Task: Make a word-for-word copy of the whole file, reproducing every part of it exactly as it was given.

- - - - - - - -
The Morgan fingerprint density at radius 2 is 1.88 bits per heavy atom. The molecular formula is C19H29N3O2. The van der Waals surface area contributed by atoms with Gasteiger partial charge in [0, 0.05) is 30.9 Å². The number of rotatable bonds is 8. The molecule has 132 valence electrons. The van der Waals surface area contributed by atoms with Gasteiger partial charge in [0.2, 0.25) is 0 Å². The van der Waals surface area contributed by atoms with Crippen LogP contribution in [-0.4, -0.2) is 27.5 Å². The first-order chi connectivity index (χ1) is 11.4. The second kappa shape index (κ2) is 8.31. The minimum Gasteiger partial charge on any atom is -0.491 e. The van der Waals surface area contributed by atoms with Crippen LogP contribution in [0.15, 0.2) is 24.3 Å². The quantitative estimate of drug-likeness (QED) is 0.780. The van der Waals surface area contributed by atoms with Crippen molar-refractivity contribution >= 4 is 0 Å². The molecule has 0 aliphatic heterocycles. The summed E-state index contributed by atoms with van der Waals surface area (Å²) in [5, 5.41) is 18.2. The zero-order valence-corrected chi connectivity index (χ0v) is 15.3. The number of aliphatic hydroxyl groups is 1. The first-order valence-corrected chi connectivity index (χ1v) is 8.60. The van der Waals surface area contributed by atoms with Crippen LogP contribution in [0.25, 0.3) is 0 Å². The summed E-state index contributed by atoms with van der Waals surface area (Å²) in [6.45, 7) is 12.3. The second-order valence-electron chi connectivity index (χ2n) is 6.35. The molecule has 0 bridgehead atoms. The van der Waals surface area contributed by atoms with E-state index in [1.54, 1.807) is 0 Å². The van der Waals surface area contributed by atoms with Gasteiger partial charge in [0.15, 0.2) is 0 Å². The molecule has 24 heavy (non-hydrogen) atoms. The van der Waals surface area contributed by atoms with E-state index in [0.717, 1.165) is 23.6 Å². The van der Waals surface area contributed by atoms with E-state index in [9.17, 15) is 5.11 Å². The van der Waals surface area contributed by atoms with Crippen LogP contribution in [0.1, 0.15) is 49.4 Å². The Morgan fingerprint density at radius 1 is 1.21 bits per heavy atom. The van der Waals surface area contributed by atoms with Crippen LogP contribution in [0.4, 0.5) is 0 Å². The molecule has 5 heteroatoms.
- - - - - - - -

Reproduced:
The Morgan fingerprint density at radius 2 is 1.88 bits per heavy atom. The molecular formula is C19H29N3O2. The van der Waals surface area contributed by atoms with Gasteiger partial charge in [0, 0.05) is 30.9 Å². The number of rotatable bonds is 8. The molecule has 132 valence electrons. The van der Waals surface area contributed by atoms with Gasteiger partial charge in [0.2, 0.25) is 0 Å². The van der Waals surface area contributed by atoms with Crippen LogP contribution in [-0.4, -0.2) is 27.5 Å². The first-order chi connectivity index (χ1) is 11.4. The second kappa shape index (κ2) is 8.31. The minimum Gasteiger partial charge on any atom is -0.491 e. The van der Waals surface area contributed by atoms with Crippen LogP contribution in [0.15, 0.2) is 24.3 Å². The quantitative estimate of drug-likeness (QED) is 0.780. The van der Waals surface area contributed by atoms with Crippen molar-refractivity contribution >= 4 is 0 Å². The molecule has 0 aliphatic heterocycles. The summed E-state index contributed by atoms with van der Waals surface area (Å²) in [5, 5.41) is 18.2. The zero-order valence-corrected chi connectivity index (χ0v) is 15.3. The number of aliphatic hydroxyl groups is 1. The first-order valence-corrected chi connectivity index (χ1v) is 8.60. The van der Waals surface area contributed by atoms with Crippen LogP contribution in [0.25, 0.3) is 0 Å². The summed E-state index contributed by atoms with van der Waals surface area (Å²) in [6.45, 7) is 12.3. The second-order valence-electron chi connectivity index (χ2n) is 6.35. The molecule has 0 bridgehead atoms. The van der Waals surface area contributed by atoms with E-state index in [1.54, 1.807) is 0 Å². The van der Waals surface area contributed by atoms with Gasteiger partial charge in [0.15, 0.2) is 0 Å². The molecule has 24 heavy (non-hydrogen) atoms. The van der Waals surface area contributed by atoms with E-state index in [0.717, 1.165) is 23.6 Å². The van der Waals surface area contributed by atoms with E-state index in [9.17, 15) is 5.11 Å². The van der Waals surface area contributed by atoms with Crippen LogP contribution in [0.1, 0.15) is 49.4 Å². The Morgan fingerprint density at radius 1 is 1.21 bits per heavy atom. The van der Waals surface area contributed by atoms with Crippen LogP contribution in [0.4, 0.5) is 0 Å². The molecule has 5 heteroatoms.